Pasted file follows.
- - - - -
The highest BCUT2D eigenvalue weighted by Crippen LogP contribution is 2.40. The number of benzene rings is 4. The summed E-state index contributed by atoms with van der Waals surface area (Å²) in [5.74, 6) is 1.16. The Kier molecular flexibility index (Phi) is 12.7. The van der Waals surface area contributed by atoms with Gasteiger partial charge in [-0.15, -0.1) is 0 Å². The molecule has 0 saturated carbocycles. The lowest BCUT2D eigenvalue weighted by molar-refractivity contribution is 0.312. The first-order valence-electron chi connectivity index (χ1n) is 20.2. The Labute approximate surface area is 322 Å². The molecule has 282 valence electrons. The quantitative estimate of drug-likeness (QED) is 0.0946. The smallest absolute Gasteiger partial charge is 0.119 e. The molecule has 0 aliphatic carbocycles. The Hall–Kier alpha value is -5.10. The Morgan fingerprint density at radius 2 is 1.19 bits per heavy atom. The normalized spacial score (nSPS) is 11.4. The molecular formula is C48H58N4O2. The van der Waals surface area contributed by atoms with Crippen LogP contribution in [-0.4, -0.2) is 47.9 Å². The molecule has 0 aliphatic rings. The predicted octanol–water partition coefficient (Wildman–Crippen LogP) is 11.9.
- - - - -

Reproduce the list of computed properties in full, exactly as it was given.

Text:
The highest BCUT2D eigenvalue weighted by Crippen LogP contribution is 2.40. The number of benzene rings is 4. The summed E-state index contributed by atoms with van der Waals surface area (Å²) in [5.74, 6) is 1.16. The Kier molecular flexibility index (Phi) is 12.7. The van der Waals surface area contributed by atoms with Gasteiger partial charge in [-0.15, -0.1) is 0 Å². The molecule has 0 saturated carbocycles. The lowest BCUT2D eigenvalue weighted by molar-refractivity contribution is 0.312. The first-order valence-electron chi connectivity index (χ1n) is 20.2. The Labute approximate surface area is 322 Å². The molecule has 282 valence electrons. The quantitative estimate of drug-likeness (QED) is 0.0946. The smallest absolute Gasteiger partial charge is 0.119 e. The molecule has 0 aliphatic carbocycles. The Hall–Kier alpha value is -5.10. The Morgan fingerprint density at radius 2 is 1.19 bits per heavy atom. The normalized spacial score (nSPS) is 11.4. The molecular formula is C48H58N4O2. The van der Waals surface area contributed by atoms with Crippen LogP contribution in [-0.4, -0.2) is 47.9 Å². The molecule has 0 aliphatic rings. The predicted octanol–water partition coefficient (Wildman–Crippen LogP) is 11.9.